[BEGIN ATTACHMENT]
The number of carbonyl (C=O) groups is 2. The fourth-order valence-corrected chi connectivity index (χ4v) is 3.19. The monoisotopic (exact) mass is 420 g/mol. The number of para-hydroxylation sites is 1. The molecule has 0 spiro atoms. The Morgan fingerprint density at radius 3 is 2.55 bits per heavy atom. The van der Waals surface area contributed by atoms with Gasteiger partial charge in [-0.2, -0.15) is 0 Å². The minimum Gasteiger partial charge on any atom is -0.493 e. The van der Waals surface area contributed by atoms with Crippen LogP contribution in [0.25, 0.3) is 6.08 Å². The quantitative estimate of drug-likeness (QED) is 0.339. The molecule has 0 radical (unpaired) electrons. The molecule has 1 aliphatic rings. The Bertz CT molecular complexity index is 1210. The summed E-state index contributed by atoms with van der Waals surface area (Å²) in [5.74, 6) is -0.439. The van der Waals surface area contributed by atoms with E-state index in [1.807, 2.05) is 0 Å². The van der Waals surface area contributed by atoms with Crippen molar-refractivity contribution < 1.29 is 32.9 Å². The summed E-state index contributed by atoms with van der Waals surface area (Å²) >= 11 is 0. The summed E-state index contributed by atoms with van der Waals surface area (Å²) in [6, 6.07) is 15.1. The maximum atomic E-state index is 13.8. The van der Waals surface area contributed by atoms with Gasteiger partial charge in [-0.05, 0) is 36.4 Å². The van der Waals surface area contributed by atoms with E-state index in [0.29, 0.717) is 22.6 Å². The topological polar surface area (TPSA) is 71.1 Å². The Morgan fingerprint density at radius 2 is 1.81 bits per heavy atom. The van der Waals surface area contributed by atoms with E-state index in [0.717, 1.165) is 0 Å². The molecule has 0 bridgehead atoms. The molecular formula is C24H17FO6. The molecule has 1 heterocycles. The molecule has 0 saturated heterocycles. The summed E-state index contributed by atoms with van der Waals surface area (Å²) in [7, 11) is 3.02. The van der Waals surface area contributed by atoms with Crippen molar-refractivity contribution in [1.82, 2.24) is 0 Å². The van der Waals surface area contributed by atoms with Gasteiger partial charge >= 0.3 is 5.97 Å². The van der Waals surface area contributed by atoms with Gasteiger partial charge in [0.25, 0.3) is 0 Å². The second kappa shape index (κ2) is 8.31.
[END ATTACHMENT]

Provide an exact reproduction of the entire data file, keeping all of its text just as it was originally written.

The number of carbonyl (C=O) groups is 2. The fourth-order valence-corrected chi connectivity index (χ4v) is 3.19. The monoisotopic (exact) mass is 420 g/mol. The number of para-hydroxylation sites is 1. The molecule has 0 spiro atoms. The Morgan fingerprint density at radius 3 is 2.55 bits per heavy atom. The van der Waals surface area contributed by atoms with Gasteiger partial charge in [-0.2, -0.15) is 0 Å². The minimum Gasteiger partial charge on any atom is -0.493 e. The van der Waals surface area contributed by atoms with Crippen LogP contribution in [0.25, 0.3) is 6.08 Å². The quantitative estimate of drug-likeness (QED) is 0.339. The molecule has 0 radical (unpaired) electrons. The molecule has 1 aliphatic rings. The Bertz CT molecular complexity index is 1210. The summed E-state index contributed by atoms with van der Waals surface area (Å²) in [5.74, 6) is -0.439. The van der Waals surface area contributed by atoms with E-state index in [1.807, 2.05) is 0 Å². The van der Waals surface area contributed by atoms with Crippen molar-refractivity contribution < 1.29 is 32.9 Å². The summed E-state index contributed by atoms with van der Waals surface area (Å²) >= 11 is 0. The summed E-state index contributed by atoms with van der Waals surface area (Å²) in [6, 6.07) is 15.1. The maximum atomic E-state index is 13.8. The van der Waals surface area contributed by atoms with Gasteiger partial charge in [-0.05, 0) is 36.4 Å². The van der Waals surface area contributed by atoms with E-state index in [0.29, 0.717) is 22.6 Å². The topological polar surface area (TPSA) is 71.1 Å². The Morgan fingerprint density at radius 2 is 1.81 bits per heavy atom. The van der Waals surface area contributed by atoms with E-state index in [0.717, 1.165) is 0 Å². The molecule has 0 bridgehead atoms. The molecular formula is C24H17FO6. The molecule has 1 heterocycles. The molecule has 0 saturated heterocycles. The summed E-state index contributed by atoms with van der Waals surface area (Å²) in [7, 11) is 3.02. The van der Waals surface area contributed by atoms with Crippen molar-refractivity contribution in [1.82, 2.24) is 0 Å². The van der Waals surface area contributed by atoms with Gasteiger partial charge >= 0.3 is 5.97 Å². The van der Waals surface area contributed by atoms with Gasteiger partial charge in [0.25, 0.3) is 0 Å². The second kappa shape index (κ2) is 8.31.